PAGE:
If given, add a custom suffix to the output filename of the header when using -S, --split-headers.
If the given suffix is empty, it defaults to -split.
For example, given:
= my h1

== my h2
a --split-headers conversion would normally place my h2 into a file called:
my-h2.html
However, if we instead wrote:
== my h2
{splitSuffix}
it would not be placed under:
my-h2-split.html
and if we set a custom one as:
== my h2
{splitSuffix=asdf}
it would go instead to:
my-h2-asdf.html
This option is useful if the root of your website is written in OurBigBook, and you want to both:
  • have a section that talks about some other project
  • host the documentation of that project inside the project source tree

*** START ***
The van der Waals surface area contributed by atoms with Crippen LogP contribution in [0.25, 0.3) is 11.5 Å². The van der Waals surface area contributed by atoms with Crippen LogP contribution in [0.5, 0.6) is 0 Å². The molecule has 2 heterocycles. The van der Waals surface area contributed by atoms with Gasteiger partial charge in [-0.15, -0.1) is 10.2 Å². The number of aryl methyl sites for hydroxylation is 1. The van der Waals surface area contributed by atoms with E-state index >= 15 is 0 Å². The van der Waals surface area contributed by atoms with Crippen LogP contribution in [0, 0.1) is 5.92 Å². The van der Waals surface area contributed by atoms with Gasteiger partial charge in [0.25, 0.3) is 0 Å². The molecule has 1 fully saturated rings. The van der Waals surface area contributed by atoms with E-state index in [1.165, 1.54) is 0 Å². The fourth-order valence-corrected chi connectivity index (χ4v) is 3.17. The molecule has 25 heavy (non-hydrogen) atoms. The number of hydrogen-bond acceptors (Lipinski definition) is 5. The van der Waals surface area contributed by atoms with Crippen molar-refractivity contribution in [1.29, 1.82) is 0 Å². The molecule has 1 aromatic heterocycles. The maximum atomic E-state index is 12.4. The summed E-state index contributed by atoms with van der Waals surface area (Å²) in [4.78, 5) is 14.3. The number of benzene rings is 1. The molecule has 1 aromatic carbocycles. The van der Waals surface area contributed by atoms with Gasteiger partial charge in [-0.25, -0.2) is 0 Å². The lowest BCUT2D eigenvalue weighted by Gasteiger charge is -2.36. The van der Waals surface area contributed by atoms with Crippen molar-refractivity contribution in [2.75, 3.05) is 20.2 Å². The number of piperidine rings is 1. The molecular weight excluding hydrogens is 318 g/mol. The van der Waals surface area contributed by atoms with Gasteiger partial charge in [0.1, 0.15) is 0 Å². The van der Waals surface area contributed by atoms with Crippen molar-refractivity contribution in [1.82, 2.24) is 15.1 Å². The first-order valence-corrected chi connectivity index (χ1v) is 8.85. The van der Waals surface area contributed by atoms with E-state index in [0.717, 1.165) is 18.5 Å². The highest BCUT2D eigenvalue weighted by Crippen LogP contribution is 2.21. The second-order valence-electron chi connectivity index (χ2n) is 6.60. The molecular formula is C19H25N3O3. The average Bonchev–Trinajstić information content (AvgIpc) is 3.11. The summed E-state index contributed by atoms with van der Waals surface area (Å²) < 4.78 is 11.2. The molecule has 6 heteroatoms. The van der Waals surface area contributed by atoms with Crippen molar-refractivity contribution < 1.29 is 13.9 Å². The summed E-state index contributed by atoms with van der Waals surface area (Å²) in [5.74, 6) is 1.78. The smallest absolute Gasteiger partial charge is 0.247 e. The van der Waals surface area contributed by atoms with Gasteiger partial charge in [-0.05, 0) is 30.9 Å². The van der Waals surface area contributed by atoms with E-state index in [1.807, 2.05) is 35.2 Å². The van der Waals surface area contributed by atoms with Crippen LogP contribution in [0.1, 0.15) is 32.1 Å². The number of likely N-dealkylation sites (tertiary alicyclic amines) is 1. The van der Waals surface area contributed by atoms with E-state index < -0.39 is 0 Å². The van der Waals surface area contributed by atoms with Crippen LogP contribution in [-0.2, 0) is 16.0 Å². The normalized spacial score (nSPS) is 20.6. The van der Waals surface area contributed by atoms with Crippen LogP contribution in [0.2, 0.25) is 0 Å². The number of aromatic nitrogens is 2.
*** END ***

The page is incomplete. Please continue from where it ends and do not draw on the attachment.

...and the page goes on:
For example, cirosantilli.com with source at github.com/cirosantilli/cirosantilli.github.io has a quick section about OurBigBook: cirosantilli.com#ourbigbook.
Therefore, without a custom suffix, the split header version of that header would go to docs.ourbigbook.com, which would collide with this documentation, that is present in a separate repository: github.com/cirosantilli/ourbigbook.
Therefore a splitSuffix property is used, making the split header version fall under /ourbigbook-split, and leaving the nicer /ourbigbook for the more important project toplevel.
If given on the the toplevel headers, which normally gets a suffix by default to differentiate from the non-split version, it replaces the default -split suffix with a custom one.
For example if you had notindex.bigb as:
= Not index
then it would render to:
notindex-split.bigb
but if you used instead:
= Not index
{splitSuffix=asdf}
then it would instead be:
notindex-asdf.bigb

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